Tag Archives: Science Fiction

On ‘Geek Girls’

Here are two articles from one Alyssa Rosenberg in Slate. The first is about how there is no such thing as “fake geek girls”. The second advocates feminists in science fiction push their ideology on the SFWA and push out and censoring established male SF writers.

Of course, Alyssa sees no contradiction between these two asserations; in fact, linking to the former article in the latter.

As someone who enjoys SF, among a variety of other nerdy hobbies, I would like to comment on this.

I have no problem with women writing SF, reading SF, or participating in any other nerdy activities. I also have no problem with women who participate in some nerdy activities and not others, for whatever reasons. There’s nothing wrong with a girl (or a guy) who likes Dr. Who, but doesn’t like D&D.

My problem is not women who engage in whatever nerdy activities they enjoy to whatever extent they like and avoid what they don’t. My problem, is that some women, turn what should be some enjoyable hobby into a crusade to destroy what others enjoy.

That is where the ‘fake geek girl’ meme comes from. It has little to do with women who enjoy or not enjoy certain nerdy activities and everything to do with women acting like they enjoy geeky activities while actively try to destroy those same geeky activities.

The ‘fake geek girl’ is not the girl who likes Dr. Who but doesn’t care for BSG; it’s the girl who watches Dr. Who then demands the next Dr. Who should be a woman. (Dr. Who was just an example I saw recently, I don’t watch the show and don’t really care). It’s the girl who actively tries to destroy a nerdy activity so whatever BS political crusade they happen to be on at the time who is the ‘fake geek girl’.

Why do some women, who claim to love whatever nerdy activity they are talking about, insist on changing the very nature of what they profess to love? If the geeky activity a women claims to love is only acceptable to her if it is entirely changed, then she is definitionally a ‘fake geek girl’.

Why can’t you just enjoy something for what it is? If you don’t enjoy it, then simply avoid it rather than trying to change it.

The question is not, “whose participation in genre fiction is more valid?”

The true question is, “why the hell won’t you leave us alone?”

If ‘women like SF’, but are put off by cheesecake in SF or other sf tropes, then why don’t women write their own SF without cheesecake, then leave those who enjoy cheesecake SF alone?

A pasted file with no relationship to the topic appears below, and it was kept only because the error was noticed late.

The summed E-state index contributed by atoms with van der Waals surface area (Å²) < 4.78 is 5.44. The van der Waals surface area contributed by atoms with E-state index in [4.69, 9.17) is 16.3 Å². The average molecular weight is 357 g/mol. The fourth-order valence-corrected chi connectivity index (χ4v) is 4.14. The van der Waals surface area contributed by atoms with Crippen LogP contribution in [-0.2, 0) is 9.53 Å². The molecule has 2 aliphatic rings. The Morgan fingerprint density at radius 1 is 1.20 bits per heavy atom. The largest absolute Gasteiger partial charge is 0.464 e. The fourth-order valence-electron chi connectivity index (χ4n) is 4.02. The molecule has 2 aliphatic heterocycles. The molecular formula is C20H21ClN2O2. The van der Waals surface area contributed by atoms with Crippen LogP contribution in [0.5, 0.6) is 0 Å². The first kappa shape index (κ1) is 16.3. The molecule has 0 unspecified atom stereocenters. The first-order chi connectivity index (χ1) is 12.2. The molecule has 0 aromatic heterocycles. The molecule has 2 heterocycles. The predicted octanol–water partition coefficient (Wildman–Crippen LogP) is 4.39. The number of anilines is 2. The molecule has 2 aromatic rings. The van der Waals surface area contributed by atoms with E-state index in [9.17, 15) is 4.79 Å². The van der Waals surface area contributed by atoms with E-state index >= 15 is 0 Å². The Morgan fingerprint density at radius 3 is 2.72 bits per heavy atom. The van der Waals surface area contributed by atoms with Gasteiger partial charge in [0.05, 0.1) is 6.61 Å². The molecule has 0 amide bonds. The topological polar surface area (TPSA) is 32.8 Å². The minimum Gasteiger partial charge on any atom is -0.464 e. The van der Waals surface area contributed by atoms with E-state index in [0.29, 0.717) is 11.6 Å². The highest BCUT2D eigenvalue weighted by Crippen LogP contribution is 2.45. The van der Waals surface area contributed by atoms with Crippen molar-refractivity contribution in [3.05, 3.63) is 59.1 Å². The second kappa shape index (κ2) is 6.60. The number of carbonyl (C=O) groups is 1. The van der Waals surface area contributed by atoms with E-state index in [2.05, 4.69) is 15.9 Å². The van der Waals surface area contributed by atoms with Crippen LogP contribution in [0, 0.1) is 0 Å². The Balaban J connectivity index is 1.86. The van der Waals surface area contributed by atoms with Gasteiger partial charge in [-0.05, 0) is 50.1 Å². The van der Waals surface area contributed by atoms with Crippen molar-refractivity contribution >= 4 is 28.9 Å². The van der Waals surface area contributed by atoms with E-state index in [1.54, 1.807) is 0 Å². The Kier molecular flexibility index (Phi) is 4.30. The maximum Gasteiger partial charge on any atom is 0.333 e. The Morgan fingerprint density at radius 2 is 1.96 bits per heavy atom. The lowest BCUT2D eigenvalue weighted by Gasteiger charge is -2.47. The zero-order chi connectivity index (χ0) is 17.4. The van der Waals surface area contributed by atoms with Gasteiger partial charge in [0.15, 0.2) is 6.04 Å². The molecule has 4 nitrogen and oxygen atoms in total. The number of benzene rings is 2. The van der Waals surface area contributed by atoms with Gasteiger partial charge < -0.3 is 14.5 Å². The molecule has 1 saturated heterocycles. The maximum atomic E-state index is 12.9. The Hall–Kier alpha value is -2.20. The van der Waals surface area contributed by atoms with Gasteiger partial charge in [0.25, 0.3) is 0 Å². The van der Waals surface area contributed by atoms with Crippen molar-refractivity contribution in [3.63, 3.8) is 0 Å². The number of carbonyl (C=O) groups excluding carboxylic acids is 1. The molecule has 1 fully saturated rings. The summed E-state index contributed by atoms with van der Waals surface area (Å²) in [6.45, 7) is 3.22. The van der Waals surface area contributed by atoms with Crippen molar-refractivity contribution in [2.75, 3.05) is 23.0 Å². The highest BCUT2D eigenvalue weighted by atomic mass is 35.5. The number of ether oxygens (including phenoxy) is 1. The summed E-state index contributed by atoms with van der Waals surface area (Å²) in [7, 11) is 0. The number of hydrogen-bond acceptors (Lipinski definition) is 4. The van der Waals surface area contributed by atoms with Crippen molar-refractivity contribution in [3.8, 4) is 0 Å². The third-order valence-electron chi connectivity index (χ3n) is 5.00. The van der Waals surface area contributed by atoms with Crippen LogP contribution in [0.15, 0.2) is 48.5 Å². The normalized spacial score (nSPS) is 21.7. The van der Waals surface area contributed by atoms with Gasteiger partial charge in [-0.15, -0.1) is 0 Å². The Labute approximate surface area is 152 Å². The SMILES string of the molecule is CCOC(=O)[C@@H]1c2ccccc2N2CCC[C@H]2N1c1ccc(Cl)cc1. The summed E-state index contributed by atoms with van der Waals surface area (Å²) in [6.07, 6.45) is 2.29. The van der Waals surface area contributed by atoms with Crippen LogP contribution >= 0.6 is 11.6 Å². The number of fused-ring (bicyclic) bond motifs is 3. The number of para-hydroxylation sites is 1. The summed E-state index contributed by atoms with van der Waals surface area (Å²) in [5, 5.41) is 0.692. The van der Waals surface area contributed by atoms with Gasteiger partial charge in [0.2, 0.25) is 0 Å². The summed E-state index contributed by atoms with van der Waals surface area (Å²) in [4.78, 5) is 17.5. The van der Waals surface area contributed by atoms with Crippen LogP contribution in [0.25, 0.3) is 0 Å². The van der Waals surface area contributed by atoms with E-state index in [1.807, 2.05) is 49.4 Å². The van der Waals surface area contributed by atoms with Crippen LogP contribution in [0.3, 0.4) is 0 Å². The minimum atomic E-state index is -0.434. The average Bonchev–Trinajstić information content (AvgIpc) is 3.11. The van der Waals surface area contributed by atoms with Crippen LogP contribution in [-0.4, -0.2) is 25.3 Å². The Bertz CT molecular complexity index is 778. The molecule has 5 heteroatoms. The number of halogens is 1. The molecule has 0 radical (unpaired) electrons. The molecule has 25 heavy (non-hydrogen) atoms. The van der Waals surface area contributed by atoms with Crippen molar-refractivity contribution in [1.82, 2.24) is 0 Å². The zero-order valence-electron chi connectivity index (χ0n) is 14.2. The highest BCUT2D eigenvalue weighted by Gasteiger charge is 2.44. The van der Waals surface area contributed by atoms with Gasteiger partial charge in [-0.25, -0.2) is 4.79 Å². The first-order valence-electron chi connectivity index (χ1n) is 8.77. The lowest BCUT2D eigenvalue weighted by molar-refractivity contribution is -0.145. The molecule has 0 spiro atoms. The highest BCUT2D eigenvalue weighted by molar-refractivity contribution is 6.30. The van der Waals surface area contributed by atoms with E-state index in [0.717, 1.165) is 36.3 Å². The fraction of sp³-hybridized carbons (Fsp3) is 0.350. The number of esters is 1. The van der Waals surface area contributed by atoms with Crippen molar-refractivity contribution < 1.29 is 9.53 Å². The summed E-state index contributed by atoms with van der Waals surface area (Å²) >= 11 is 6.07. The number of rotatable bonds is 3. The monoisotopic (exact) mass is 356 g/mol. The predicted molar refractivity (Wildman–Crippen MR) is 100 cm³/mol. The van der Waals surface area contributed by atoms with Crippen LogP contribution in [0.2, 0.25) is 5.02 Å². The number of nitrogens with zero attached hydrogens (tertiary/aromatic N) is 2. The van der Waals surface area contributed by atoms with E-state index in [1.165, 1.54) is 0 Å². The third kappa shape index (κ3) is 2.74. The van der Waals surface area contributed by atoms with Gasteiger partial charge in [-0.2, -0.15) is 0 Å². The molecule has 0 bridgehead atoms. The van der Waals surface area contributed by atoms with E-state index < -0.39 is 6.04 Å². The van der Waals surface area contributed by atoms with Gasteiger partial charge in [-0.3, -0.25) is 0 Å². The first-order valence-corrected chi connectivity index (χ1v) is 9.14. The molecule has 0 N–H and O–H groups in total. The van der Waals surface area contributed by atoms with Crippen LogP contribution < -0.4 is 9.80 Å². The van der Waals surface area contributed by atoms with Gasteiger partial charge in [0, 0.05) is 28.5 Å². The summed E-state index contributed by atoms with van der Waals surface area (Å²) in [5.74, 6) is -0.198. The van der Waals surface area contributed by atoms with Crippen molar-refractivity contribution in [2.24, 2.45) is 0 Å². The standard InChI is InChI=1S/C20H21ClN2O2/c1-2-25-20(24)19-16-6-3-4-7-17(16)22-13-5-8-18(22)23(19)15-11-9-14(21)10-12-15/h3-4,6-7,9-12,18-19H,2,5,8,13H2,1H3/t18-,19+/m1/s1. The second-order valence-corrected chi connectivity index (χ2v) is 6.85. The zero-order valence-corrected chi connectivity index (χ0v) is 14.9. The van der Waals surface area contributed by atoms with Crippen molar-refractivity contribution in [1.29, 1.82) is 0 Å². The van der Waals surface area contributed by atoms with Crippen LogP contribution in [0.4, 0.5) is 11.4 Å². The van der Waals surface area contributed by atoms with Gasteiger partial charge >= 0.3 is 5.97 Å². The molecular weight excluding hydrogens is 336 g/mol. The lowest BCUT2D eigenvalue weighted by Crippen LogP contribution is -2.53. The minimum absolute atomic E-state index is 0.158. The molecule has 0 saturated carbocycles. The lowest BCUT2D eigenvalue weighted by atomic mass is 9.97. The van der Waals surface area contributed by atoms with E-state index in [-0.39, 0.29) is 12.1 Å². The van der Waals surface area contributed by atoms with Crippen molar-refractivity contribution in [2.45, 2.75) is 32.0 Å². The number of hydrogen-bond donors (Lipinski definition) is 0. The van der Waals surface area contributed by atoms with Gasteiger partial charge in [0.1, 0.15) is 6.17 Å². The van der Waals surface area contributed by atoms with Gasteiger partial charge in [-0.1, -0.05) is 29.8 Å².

If ‘women like comics’, but don’t like heroines with skintight costumes, then why don’t they write their own comics with heroines portrayed however they want, and leave Powergirl alone?

If ‘women like video games’, but don’t like damsels in distress, then why don’t they create and sell their own video games with ‘strong, independent women’ and leave Princess Peach alone?

But the feminists, in their usual entitled, narcissistic uselessness can not leave alone. Instead of creating their own characters, their own games, their own stories, they have to attack everyone elses’. They demand the entire industry of nerdy entertainment cater to them and their preferences because in their narcissism, only the feminists’ desires matter; fuck those loser male nerds who built the entire industry.

Goddess forbid that males should be allowed to enjoy what they enjoy without some hateful harpy hectoring them for it.

Are they so thoroughly incompetent they can not make nerdy entertainment that fits their preferences and others would enjoy, but must rather content themselves with destroying what everyone else enjoys?

Are they such emotionally fragile and pathetic people, that they can not live and let live, but must muster up umbrage every time someone enjoys something they don’t like?

Mario would not be Mario if he wasn’t rescuing Princess Peach. If you don’t like it, don’t try to change Mario to ruin him for everyone else, go make your own game where Maria rescues Prince Apple. If the idea is good, people will buy it, if not, they won’t.

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Sidenote: Vox has had some fun with the SFWA on this issue. I’ll link the series here, as it is an enjoyable read, as most of Vox’ rabbit-poking is.
http://voxday.blogspot.ca/2013/06/women-ruin-everything-sfwa-edition.html